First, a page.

Monday, April 19, 2010

Comment of the week

This is priceless. From commentator NZFP over at The Standard, who sarcastically, yet correctly, asks Marty G to explain a few statements made over the unpronounceable Iceland volcanic eruption:
Hey Marty,

You said “and actually has a cooling effect, slightly counteracting climate change.” I’m confused, isn’t the cooling effect a change in climate in itself? Or by “climate change” do you mean Anthropogenic Global Warming (AGW)? If you mean AGW would you please say AGW because a cooling of the planet due to a downturn in solar activity is by definition “Climate Change” as well.

You said “Volcanic eruptions also emit carbon dioxide” can you tell me how much we should tax Iceland for all the CO2 and other pollutants their Volcano is pouring into the atmosphere? Bear in mind that Iceland just voted to kick out the banks as well as Gordon Brown for bankrupting them so they probably don’t have much money.

While we are working out how much to carbon tax the Icelanders, can you tell me who should pay the tax for all the undersea Volcano’s erupting in the Pacific ocean? Or how about the ScienceDaily (June 26, 2008) article titled “Fire Under Arctic Ice: Volcanoes Have Been Blowing Their Tops In The Deep Ocean”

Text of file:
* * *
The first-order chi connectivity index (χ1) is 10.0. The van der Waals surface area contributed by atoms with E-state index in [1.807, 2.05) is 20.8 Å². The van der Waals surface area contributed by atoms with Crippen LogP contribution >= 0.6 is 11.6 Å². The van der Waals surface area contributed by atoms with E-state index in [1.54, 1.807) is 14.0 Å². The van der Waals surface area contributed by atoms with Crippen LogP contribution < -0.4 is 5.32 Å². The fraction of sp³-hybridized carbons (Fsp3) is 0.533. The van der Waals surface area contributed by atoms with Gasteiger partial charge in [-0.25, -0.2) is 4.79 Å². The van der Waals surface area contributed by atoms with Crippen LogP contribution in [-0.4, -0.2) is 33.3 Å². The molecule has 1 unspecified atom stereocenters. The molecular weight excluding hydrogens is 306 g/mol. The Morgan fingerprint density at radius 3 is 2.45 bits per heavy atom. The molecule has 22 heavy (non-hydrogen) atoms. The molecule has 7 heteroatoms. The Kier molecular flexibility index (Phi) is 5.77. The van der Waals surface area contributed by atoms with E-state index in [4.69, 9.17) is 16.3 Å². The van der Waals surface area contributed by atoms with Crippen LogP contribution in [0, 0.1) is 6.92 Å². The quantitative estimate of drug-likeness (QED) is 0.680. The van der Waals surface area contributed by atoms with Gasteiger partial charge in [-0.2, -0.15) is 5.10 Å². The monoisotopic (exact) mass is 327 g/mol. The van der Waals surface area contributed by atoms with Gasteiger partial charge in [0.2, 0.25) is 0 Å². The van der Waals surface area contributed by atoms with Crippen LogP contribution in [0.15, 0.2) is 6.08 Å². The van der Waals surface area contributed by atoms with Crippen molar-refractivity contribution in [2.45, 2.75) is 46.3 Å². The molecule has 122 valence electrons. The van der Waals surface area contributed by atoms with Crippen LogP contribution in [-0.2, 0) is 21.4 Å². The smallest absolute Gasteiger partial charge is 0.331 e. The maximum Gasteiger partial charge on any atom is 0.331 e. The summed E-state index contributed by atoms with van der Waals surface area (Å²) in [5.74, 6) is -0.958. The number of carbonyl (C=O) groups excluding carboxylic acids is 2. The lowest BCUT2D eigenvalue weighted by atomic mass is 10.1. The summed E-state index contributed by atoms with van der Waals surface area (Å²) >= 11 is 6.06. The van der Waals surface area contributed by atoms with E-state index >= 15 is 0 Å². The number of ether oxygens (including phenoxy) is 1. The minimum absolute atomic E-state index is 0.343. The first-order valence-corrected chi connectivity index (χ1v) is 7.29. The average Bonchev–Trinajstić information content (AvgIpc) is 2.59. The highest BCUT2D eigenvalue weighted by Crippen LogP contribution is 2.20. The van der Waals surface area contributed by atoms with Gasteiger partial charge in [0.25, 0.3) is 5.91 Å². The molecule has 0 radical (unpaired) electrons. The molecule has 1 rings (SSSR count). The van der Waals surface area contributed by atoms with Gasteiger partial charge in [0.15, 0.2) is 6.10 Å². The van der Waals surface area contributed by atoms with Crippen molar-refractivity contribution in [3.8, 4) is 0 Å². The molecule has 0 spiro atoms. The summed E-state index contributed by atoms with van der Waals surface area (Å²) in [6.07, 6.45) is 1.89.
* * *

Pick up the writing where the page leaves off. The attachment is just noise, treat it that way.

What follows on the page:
ScienceDaily (June 26, 2008) — A research team led by the Woods Hole Oceanographic Institution (WHOI) has uncovered evidence of explosive volcanic eruptions deep beneath the ice-covered surface of the Arctic Ocean. Such violent eruptions of splintered, fragmented rock–known as pyroclastic deposits — were not thought possible at great ocean depths because of the intense weight and pressure of water and because of the composition of seafloor magma and rock.

The ScienceDaily article reports “that a tremendous blast of CO2 was released into the water column during the explosive eruption” – considering this, who should be paying all the carbon tax for all these CO2 events occuring from erupting undersea volcanos?

Actually can anybody tell me how many Volcanos are erupting under the sea? Does anybody know? If nobody know’s how many volcanic events are occuring around the world, how do we know how much CO2 is being released into the atmosphere and consequently how do we know what percentage of that CO2 is due to our labour? I thought the Science was Settled so surely the IPCC knows where every single volcano is on the planet and not only that the IPCC know’s how much CO2 is being released and the IPCC knows that all of the volcanic CO2 released by every volcano on the planet is inconsequential compared to our labour.